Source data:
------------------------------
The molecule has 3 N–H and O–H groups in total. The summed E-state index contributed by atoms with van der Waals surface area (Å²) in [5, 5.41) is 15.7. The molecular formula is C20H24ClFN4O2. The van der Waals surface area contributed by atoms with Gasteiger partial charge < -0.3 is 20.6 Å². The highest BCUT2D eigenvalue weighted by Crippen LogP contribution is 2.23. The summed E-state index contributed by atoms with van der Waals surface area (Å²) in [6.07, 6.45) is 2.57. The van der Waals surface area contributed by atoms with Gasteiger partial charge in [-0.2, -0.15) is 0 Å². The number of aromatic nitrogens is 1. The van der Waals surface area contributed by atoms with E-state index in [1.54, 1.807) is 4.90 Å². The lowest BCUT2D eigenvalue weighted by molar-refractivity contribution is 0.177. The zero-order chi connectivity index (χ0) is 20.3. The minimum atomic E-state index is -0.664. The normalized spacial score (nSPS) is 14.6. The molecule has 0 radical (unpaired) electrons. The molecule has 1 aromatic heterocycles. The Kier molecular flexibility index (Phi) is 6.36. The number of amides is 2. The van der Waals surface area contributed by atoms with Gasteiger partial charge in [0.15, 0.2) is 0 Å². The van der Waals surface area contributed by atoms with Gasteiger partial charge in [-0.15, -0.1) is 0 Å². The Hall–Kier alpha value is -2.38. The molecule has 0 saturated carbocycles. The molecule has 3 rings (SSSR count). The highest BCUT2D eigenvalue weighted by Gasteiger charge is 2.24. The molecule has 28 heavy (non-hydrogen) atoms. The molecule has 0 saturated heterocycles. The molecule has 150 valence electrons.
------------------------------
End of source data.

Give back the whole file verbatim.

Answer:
The molecule has 3 N–H and O–H groups in total. The summed E-state index contributed by atoms with van der Waals surface area (Å²) in [5, 5.41) is 15.7. The molecular formula is C20H24ClFN4O2. The van der Waals surface area contributed by atoms with Gasteiger partial charge < -0.3 is 20.6 Å². The highest BCUT2D eigenvalue weighted by Crippen LogP contribution is 2.23. The summed E-state index contributed by atoms with van der Waals surface area (Å²) in [6.07, 6.45) is 2.57. The van der Waals surface area contributed by atoms with Gasteiger partial charge in [-0.2, -0.15) is 0 Å². The number of aromatic nitrogens is 1. The van der Waals surface area contributed by atoms with E-state index in [1.54, 1.807) is 4.90 Å². The lowest BCUT2D eigenvalue weighted by molar-refractivity contribution is 0.177. The zero-order chi connectivity index (χ0) is 20.3. The minimum atomic E-state index is -0.664. The normalized spacial score (nSPS) is 14.6. The molecule has 0 radical (unpaired) electrons. The molecule has 1 aromatic heterocycles. The Kier molecular flexibility index (Phi) is 6.36. The number of amides is 2. The van der Waals surface area contributed by atoms with Gasteiger partial charge in [0.15, 0.2) is 0 Å². The van der Waals surface area contributed by atoms with Gasteiger partial charge in [-0.15, -0.1) is 0 Å². The Hall–Kier alpha value is -2.38. The molecule has 0 saturated carbocycles. The molecule has 3 rings (SSSR count). The highest BCUT2D eigenvalue weighted by Gasteiger charge is 2.24. The molecule has 28 heavy (non-hydrogen) atoms. The molecule has 0 saturated heterocycles. The molecule has 150 valence electrons.